What is the history behind Broad Street United Church?
Methodism was brought to America in the 1700's by it's founder, John Wesley. The pioneer citizens of Bradley County planted and nourished the seeds of Methodism aided by circuit riders, traveling preachers. In 1850, the Holston Conference appointed Madison Hawk as the first circuit rider to serve the Ocoee District. The foundation of the past build on the hope of the future that is vital in doing Christ's work.
Methodism in Bradley County began in the log courthouse in 1837 along with the Baptists and Presbyterians. A frame building was constructed in 1840 on the Oak Grove Academy property, and in 1849 the congregation moved to a new brick building on Church Street. It was seriously damaged by Federal troops and demolished at the end of the Civil War.
The Methodist Episcopal Church, South moved to the present location in 1868. In 1893, the current sanctuary replaced the 1868 building. Early photographs show a remnant of the 1868 building.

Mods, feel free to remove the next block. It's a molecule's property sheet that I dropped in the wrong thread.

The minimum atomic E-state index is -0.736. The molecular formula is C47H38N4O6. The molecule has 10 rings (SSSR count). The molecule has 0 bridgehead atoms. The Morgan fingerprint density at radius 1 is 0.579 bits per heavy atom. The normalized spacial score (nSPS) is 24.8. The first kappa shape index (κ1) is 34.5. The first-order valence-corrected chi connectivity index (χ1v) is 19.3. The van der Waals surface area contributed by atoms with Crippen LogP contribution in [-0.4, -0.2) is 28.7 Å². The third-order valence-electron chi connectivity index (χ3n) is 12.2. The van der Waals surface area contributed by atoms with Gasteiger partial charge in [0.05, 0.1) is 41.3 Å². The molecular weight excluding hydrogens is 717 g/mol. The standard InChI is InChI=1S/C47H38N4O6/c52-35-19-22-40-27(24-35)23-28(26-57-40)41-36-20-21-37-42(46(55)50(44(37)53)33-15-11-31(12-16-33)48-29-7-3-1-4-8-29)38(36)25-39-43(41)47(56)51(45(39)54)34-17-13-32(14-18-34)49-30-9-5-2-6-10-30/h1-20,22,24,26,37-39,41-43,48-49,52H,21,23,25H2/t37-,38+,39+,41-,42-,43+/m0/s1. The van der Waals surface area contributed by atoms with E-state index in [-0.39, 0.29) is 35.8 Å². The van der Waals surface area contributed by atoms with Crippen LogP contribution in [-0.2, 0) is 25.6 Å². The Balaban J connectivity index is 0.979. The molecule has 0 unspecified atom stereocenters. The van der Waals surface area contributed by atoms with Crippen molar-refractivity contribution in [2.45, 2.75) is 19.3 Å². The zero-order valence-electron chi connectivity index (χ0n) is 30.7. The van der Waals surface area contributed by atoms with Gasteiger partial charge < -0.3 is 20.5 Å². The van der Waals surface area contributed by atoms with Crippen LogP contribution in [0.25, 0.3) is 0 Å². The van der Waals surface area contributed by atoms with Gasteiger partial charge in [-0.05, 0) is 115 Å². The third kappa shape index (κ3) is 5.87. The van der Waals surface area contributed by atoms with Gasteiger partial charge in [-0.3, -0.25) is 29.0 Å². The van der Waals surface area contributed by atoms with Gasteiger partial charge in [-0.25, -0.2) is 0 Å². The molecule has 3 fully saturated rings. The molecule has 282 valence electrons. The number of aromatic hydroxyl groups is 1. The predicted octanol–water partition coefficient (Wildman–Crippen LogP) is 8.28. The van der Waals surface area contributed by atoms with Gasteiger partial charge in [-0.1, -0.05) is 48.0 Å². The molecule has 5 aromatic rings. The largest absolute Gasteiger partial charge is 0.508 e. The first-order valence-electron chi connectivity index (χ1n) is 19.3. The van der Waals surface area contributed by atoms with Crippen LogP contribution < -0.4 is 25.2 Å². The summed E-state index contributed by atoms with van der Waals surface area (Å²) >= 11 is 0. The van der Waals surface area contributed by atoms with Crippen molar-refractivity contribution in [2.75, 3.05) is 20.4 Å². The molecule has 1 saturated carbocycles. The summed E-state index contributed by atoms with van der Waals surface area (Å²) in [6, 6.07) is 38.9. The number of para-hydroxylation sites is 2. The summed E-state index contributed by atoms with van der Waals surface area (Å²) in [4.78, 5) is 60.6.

In 1922 during the tenure of Dr. Clyde Lundy, an addition was built that included three floors of Sunday school classrooms, gym, pastor’s study and kitchen . The addition was called Heartsill Hall.
The 1950’s renovation created the Wesley Chapel, now known as Lundy Chapel.
The 1968 addition included a new complex of Sunday school classrooms, Hardwick Parlor, Triplett Hall, kitchen, and Rymer garden.
The original organ was installed the late 1890’s. That organ went through several updates until it was replaced by the current Schantz organ. The Schantz organ was consecrated in February l974. It consists of 2000 pipes distributed among five divisions.
A new Central Avenue entrance, offices and narthex were added in 1995 creating the present look of the church. The church encompasses almost the entire downtown block